Pathologic Studies of Fatal Encephalomyelitis in Children Caused by Enterovirus 71

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Abstract

Objectives: Enterovirus 71 (EV71) is the major pathogen of hand, foot, and mouth disease and can cause death; however, its pathogenesis remains elusive.

Methods: We performed a detailed systematic histopathologic examination and molecular studies on six autopsy cases of EV71 infection using H&E, immunohistochemistry, double immunofluorescence staining, and nested reverse transcription polymerase chain reaction.

Results: Characteristic features of acute encephalomyelitis were observed. Viral antigens were mainly detected in neuronal cytoplasm and processes in the different brainstem nuclei and spinal cord, including the anterior and posterior horn cells. Viral antigens were also positive in the nerve roots of spinal cord and autonomic ganglia of intestines.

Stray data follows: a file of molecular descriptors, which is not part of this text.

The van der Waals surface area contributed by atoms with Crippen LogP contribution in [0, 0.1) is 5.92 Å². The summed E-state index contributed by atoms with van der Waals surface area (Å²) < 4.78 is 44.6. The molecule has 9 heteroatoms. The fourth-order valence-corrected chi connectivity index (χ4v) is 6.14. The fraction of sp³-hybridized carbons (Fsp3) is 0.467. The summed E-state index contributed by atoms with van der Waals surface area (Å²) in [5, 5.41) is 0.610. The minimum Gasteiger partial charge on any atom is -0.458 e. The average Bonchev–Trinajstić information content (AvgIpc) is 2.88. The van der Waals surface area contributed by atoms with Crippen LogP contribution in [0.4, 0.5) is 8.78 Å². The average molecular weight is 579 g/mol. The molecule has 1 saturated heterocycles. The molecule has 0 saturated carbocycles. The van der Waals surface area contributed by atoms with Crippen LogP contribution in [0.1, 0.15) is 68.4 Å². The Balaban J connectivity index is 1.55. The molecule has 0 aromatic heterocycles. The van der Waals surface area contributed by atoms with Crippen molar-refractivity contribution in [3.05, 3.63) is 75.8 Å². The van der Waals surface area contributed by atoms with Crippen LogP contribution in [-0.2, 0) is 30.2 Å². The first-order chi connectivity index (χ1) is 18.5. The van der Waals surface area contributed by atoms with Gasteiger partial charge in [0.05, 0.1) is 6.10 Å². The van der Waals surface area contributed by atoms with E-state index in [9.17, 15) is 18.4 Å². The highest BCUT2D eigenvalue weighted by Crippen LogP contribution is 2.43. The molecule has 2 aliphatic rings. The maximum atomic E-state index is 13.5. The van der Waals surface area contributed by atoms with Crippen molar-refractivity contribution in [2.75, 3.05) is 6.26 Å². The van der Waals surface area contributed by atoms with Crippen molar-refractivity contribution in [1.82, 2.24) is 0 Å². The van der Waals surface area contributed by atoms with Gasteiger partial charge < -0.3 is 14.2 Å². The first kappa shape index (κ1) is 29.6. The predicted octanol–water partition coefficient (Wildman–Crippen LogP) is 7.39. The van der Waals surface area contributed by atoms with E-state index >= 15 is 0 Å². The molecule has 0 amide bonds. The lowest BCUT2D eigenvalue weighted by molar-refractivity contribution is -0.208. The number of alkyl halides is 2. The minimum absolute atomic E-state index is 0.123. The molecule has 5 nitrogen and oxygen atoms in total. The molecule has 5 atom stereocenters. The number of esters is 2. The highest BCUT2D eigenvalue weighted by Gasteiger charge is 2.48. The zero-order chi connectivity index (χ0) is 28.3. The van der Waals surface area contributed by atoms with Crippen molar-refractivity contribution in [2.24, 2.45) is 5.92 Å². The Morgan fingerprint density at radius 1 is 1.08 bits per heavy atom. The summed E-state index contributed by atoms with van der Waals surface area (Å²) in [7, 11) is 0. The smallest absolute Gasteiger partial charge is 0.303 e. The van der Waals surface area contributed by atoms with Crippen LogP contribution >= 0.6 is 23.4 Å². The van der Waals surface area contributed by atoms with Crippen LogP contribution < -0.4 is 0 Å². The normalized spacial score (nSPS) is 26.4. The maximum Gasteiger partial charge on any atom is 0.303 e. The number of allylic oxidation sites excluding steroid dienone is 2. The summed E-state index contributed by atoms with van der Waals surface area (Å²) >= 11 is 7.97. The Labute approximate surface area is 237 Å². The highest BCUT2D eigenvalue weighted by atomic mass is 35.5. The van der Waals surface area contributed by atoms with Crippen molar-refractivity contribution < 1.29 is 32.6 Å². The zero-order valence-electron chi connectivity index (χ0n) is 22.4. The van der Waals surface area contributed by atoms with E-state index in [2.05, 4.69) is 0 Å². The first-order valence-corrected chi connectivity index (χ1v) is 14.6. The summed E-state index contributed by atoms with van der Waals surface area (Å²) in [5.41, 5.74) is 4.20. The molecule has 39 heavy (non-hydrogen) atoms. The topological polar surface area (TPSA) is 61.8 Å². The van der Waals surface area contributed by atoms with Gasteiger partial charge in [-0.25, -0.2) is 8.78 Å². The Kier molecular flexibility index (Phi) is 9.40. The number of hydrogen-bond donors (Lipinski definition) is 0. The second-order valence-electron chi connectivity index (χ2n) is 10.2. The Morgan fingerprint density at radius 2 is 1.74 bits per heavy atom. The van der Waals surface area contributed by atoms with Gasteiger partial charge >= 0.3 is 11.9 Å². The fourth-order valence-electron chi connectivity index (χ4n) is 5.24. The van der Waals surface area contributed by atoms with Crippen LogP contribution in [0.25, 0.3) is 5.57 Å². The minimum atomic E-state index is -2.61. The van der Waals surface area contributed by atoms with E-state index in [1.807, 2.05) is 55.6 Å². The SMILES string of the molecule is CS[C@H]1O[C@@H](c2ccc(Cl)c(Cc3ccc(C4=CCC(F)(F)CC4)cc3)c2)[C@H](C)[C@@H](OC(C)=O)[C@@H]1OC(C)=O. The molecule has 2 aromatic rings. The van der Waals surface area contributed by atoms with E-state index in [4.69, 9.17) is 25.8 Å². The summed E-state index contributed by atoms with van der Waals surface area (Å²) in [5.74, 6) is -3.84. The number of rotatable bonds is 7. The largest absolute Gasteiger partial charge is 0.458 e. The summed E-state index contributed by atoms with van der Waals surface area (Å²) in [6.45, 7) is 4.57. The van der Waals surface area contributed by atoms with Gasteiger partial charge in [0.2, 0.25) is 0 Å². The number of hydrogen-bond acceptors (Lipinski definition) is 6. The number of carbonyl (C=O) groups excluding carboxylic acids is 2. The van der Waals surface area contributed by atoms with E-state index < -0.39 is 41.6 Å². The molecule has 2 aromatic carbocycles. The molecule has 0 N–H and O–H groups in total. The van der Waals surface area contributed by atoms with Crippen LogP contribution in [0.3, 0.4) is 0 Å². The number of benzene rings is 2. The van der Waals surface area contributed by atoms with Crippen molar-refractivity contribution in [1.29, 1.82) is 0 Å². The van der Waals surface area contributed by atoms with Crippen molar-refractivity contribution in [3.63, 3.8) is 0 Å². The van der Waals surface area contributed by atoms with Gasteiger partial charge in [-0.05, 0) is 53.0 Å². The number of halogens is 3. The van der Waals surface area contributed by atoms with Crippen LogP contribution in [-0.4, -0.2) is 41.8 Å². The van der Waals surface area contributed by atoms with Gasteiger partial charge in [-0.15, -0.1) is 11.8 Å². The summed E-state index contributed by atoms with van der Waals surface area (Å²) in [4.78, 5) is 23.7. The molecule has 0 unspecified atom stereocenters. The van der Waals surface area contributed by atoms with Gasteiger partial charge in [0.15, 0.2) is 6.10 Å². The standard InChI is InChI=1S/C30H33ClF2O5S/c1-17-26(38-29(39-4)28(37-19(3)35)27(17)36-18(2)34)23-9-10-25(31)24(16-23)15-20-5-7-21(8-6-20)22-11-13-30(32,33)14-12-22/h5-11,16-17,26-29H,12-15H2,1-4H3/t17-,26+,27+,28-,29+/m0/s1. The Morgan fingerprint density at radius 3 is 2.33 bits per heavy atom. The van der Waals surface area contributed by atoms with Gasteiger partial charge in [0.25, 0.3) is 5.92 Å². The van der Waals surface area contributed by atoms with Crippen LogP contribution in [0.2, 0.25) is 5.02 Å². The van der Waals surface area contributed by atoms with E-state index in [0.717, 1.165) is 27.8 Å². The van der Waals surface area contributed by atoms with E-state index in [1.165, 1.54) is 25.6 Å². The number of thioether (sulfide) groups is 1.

Conclusions: Our study revealed direct pathologic evidence supporting viral entry into the central nervous system (CNS) through peripheral nerves. In addition to the major motor pathway, EV71 can also enter the CNS via peripheral sensory and autonomic pathways in retrograde axonal transport.

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